Forgot Password
Pentax Camera Forums Home

Show Printable Version Search this Thread
05-17-2011, 06:29 PM   #1
Site Supporter
slip's Avatar

Join Date: Oct 2006
Location: 2 hours north of toronto ontario canada
Photos: Gallery | Albums
Posts: 3,532
which ND filter would be of the most use?

I was wanting to get a really good neutral density filter for my k10 but not sure which one (not brand but F- stop reduction)to get.
anyone have some opinions?
I will be using it for longer shutter speeds for waterfalls, etc and off camera flash to blur the background when the f stop is to small.

thanks and cheers

05-17-2011, 06:42 PM   #2
twitch's Avatar

Join Date: Nov 2009
Posts: 4,571
For waterfalls you probably want anything from 4 to 10, for outdoor flash you probably want 2 to 4. I guess then a 4 might be a good compromise? If you have a CPL (usually 2 stops) you could always use it instead or as well as the ND filter. So you could have 2 stops (CPL), 4 stop (ND), 6 stops (ND + CPL).

I have a 6 stop ND and it really is very hard to see anything through the viewfinder except in very bright daylight. I'd imagine then that 6 stop is too dark for flash photography even from a usability point of view.
05-17-2011, 08:30 PM   #3
Veteran Member

Join Date: Jul 2009
Location: Mount Joy, PA
Photos: Gallery | Albums
Posts: 533
I vote for the Hoya Pro 1D 16x

I can say, from personal experience, the Hoya Pro 1D 16x is an excellent neutral density filter that gives you an extra four stops of density.

I found myself in the same situation as you; I wanted an ND that was more than your typical 1 or 2 stop filter, but nothing so dense that it incurred a huge price tag like what you find with the 6, 8, or 9 stop filters. The variable neutral density filters are enticing, but way too expensive.

I like the 16x from Hoya for a couple reasons (beyond the price tag, which I think is very reasonable compared to similar offerings from Heliopan and B+W). Again, it's four stops and it can be combined, if necessary, with a polarizer for more density. As twitch said, this makes it quite flexible. Also, the Hoya Pro 1D filters are always low-profile frames, so wide-angle lenses don't vignette. The Pro 1Ds also have threads on the front, in spite of being low profile, making filter stacking possible.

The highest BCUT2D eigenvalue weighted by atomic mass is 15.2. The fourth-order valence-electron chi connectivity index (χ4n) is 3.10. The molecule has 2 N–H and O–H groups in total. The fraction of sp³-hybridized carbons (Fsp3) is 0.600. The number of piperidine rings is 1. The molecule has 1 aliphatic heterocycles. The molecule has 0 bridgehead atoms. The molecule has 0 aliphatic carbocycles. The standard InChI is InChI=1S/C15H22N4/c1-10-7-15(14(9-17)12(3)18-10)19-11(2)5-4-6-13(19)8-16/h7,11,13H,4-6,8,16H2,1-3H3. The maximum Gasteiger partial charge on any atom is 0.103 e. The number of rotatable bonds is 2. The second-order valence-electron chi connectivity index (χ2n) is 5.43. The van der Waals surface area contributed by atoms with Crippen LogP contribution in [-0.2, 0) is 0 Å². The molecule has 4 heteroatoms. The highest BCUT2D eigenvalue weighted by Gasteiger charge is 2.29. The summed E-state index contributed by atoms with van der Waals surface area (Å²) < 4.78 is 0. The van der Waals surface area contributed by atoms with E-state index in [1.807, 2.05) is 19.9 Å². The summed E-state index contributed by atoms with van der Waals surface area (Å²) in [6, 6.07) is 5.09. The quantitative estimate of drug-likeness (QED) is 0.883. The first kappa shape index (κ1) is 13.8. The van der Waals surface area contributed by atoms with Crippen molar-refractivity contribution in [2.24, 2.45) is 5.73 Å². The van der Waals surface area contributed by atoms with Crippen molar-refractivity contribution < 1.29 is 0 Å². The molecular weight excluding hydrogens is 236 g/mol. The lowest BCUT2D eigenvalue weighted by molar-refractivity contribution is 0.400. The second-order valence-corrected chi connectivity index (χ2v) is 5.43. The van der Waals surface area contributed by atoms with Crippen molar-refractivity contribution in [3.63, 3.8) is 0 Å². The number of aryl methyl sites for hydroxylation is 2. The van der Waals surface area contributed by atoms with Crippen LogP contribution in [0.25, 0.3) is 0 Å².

Another critical factor for me was that the Hoya Pro 1D neutral density filters are multi-coated, which is in contrast to similar filters from B+W and Heliopan. I don't know why the other guys don't multi-coat their ND filters. B+W makes a huge deal about their coating and manufacturing techniques with every other filter in their lineup, but they go out of the way to state their neutral densities filters are not coated without an explanation. Conventional wisdom when it comes to filters seems to be the more coatings the better, and I can't imagine this situation should be any different. (If somebody can give a reason why a typical ND filter would not be coated is welcome to explain!)
05-17-2011, 09:02 PM   #4
twitch's Avatar

Join Date: Nov 2009
Posts: 4,571
Where I buy B+W filters from the price doesn't vary by the degree of ND, it's one price for a B+W ND filter and you get to pick the density you want. Only the 6 and 10 stop ND filters aren't MRC, I have no idea why that's the case.

05-18-2011, 02:10 AM   #5
Veteran Member

Join Date: Nov 2010
Location: Fife, Scotland
Posts: 834
I use the Cokin-style square ND filters (P size) as I can easily stack them, and that's what I do - stack them until I have the right amount of reduction. I have three different ones, plus a circular polarising filter I could also use if I really needed a dramatic light reduction!

I tend to be using the LCD on the back to compose with this lot, as the camera is (of course) on a tripod, and I've not had problems with not being able to see well enough.

Do remember most lenses are considerably less sharp once you start stopping them down a lot - look at the various lens tests at for some nice graphical ways of showing this. In other words using appropriate ND filters is far, far preferable to stopping down to f34 - or even f22.

  • Submit Thread to Facebook Facebook
  • Submit Thread to Twitter Twitter
  • Submit Thread to Digg Digg
Tags - Make this thread easier to find by adding keywords to it!
camera, filter, pentax help, photography
Thread Tools Search this Thread
Search this Thread:

Advanced Search

Similar Threads
Thread Thread Starter Forum Replies Last Post
For Sale - Sold: Pentax 16-45mm DA, 67mm UV filter, 58mm UV filter (Worldwide) treue_photo Sold Items 6 04-23-2011 01:28 AM
For Sale - Sold: Pentax and Albinar 2x TCs, 2 Cokin A filter sets, 49mm Filter and Macro tubes pxpaulx Sold Items 15 02-11-2010 09:09 PM
UV filter and polarized filter mba1971 Troubleshooting and Beginner Help 7 11-09-2009 04:23 PM
Infrared Filter help? Bad filter and technique Peter Zack Photographic Technique 13 10-16-2007 06:52 AM

All times are GMT -7. The time now is 10:36 AM. | See also:, part of our network of photo forums!
  • Red (Default)
  • Green
  • Gray
  • Dark
  • Dark Yellow
  • Dark Blue
  • Old Red
  • Old Green
  • Old Gray
  • Dial-Up Style
Hello! It's great to see you back on the forum! Have you considered joining the community?
Creating a FREE ACCOUNT takes under a minute, removes ads, and lets you post! [Dismiss]